• it has complex starches
  • used in the powder form (white powder) or as a dried root (that I couldn’t find here)

 

kuzu root
kuzu root

 

Health benefits of kuzu:

  • it can relieve the discomfort that is caused by overacidity
  • it can fight bacterial infection
  • can help with colds, which are often related to intestinal weakness
  • antioxidant (it has a high concentration of flavonoids)
  • helps the digestion system
  • inhibits the contraction of smooth muscle tissue thus increasing blood flow to relieve stomach cramping
  • can help with constipation
  • can stimulate appetite (that’s not a good thing for me because I have great appetite mostly because of my stupid stress eating¬†disorder)
  • it can calm the nerves in stressful situations (although “officially” it is suitable for hyperactive children mostly)
  • it relieves tiredness and restores vitality
  • it’s an instant relief from abdominal pain and intestinal irritation

How to use it:

  • as a healing tea (ume-kuzu tea, drink with apple juice, etc)
  • as a thickening agent in foods (mostly making vegetable stews or sauces) – my nutritionist suggested to use it every time when I use corn starch now
  • works with puddings, fruit purees, too
  • it can be dusted on vegetables prior to frying to provide a light and crisp coating (I don’t think I would use this option as I don’t fry anything and my nutritionist suggested to keep this habit :D)

 

kuzu puding
Pudding with kuzu

 

I’m planning to drink the ume-kuzu tea every day but based on the information I found on the internet and the papers I got from my nutritionist, I will really try to use it in cooking as well. Especially because I was hesitant if it is okay to use corn starch in my recipes, although I used only a very small portion every time (just a pinch for vegetable sauces and thick soups). But it’s good to have a healthier alternative.

 

Umeboshi the unknown fruit

According to my google search, umeboshi plums have been used for centuries in Asia, although I have never heard of it before my nutritionist mentioned. I live in Europe, brought up on a westernised¬†diet (however, I consider myself lucky because my mom has always been on the healthier side of cooking), these Asian ingredients are quite far from me. But luckily, when I had my consultation with my nutritionist she offered to taste it, and I quite liked it. I tasted the umeboshi vinegar and although it’s extremely sour, I don’t think it would be a problem to insert into my diet.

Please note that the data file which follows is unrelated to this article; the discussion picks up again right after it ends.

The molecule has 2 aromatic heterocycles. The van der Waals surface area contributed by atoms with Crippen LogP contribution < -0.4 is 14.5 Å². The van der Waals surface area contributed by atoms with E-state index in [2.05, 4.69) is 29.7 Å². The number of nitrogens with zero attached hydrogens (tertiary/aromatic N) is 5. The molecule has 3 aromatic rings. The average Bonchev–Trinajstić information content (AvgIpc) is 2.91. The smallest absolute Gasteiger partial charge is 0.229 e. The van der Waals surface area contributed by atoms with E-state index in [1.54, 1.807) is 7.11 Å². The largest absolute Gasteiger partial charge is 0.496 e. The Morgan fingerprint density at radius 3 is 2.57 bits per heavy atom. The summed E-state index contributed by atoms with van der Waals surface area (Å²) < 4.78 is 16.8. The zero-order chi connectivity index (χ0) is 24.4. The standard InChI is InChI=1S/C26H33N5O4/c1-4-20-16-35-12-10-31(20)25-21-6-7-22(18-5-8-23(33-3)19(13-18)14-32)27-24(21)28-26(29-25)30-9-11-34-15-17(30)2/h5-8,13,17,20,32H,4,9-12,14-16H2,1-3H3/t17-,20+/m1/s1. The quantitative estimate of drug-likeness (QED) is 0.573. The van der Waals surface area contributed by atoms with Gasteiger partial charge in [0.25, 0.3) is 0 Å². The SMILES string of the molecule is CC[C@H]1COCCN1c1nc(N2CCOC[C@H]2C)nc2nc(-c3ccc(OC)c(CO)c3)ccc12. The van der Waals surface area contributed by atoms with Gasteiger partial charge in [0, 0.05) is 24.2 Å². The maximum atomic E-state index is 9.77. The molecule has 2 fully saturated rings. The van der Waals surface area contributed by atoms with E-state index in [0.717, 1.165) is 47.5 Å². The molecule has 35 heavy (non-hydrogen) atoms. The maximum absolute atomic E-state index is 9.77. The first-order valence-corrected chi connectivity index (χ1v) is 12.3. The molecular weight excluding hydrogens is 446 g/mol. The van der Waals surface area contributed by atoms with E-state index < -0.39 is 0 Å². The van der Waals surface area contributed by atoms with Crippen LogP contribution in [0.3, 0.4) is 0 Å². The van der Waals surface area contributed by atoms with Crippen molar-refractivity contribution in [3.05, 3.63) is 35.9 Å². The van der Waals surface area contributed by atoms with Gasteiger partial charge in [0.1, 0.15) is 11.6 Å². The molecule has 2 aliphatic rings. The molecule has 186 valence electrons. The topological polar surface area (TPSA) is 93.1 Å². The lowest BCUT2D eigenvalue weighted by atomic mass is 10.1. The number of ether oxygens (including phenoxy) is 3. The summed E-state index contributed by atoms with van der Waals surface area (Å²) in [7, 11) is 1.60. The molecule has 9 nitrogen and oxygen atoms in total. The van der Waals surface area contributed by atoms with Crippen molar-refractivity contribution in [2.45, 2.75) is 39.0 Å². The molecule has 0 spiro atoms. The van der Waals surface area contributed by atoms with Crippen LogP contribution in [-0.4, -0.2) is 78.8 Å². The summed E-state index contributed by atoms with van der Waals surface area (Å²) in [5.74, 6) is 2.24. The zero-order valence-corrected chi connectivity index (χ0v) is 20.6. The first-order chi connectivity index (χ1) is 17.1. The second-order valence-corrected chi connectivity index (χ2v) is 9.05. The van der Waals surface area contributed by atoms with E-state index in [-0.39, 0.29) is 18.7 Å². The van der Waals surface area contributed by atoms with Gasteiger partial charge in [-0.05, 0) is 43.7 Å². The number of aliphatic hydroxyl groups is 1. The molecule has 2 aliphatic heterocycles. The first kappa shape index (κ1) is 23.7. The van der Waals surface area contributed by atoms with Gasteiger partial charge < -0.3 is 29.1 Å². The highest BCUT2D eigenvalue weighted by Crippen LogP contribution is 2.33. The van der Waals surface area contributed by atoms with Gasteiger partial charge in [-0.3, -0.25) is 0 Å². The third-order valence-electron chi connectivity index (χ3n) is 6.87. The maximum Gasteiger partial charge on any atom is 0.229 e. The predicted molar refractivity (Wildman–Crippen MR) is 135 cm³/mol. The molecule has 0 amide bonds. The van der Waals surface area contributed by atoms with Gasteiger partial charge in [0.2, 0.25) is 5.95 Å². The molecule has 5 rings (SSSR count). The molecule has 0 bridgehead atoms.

Health benefits of umeboshi:

  • amazingly alkalizing food
  • they are created via lactic fermentation process so umeboshi has all the positive effect of any other fermented food
  • fights infection
  • can fight fatigue
  • can fight nausea
  • it’s high in iron, which is important for stress reduction and immune function
  • helps with indigestion (hello, here I’m am, pick me, pick me!)
  • helps the body get rid of toxins

How can I use umeboshi if not eating the fruit “barefoot”?

  • creating a healing tea for digestive issues (as I was suggested to drink an ume-kuzu tea once a day for a month¬†to help kick¬†the ass of this constant bloating)
  • it’s salty and sour so it can be used with rice dishes
  • can be drunk with green tea
  • as a salt substitute
  • for adding flavour when preparing grains & vegetables
  • having one on an empty stomach stimulates digestion for the day
  • umeboshi vinegar is a perfect seasoning (salty, sour & fruity taste)
  • sprinkle steamed vegetables with the vinegar
  • added to dark leafy greens (kale mostly) to boost the mineraly goodness ūüôā

 

umeboshi vegetables with tahini dip
Umeboshi roasted vegetables with tahini dip

 

Umeboshi plum¬†is said to have been used by the samurai to keep up their stamina, fight fatigue, and help heal between battles. I’m not a samurai at all, but sometimes I feel I have to fight through the stressful days so I guess it would be a good ingredient for me ūüėČ I have found many mentions as a cure for hangover which I never have because I rarely drink alcohol but it’s good to know.

I’m curious if it can really help with nausea and exhaustion for me because my symptoms are because of my insulin resistance. When I don’t follow my diet properly, I always end up with constant nausea and tiredness. First of all, I’m planning to follow the diet this time but I’m really curious about the effects.

The alkalizing effect is also very positive for me because having an acid environment can kill the hormone system and I have struggles with hormones: insulin and thyroid are my weakest points. Furthermore, the more I read about the alternative remedies for fibroids, the more experts I find that suggest that the alkaline diet can fight fibroids (and I have already gained some results with a semi-alkaline vegan diet).

It’s available in the form of the fruit itself, puree and vinegar: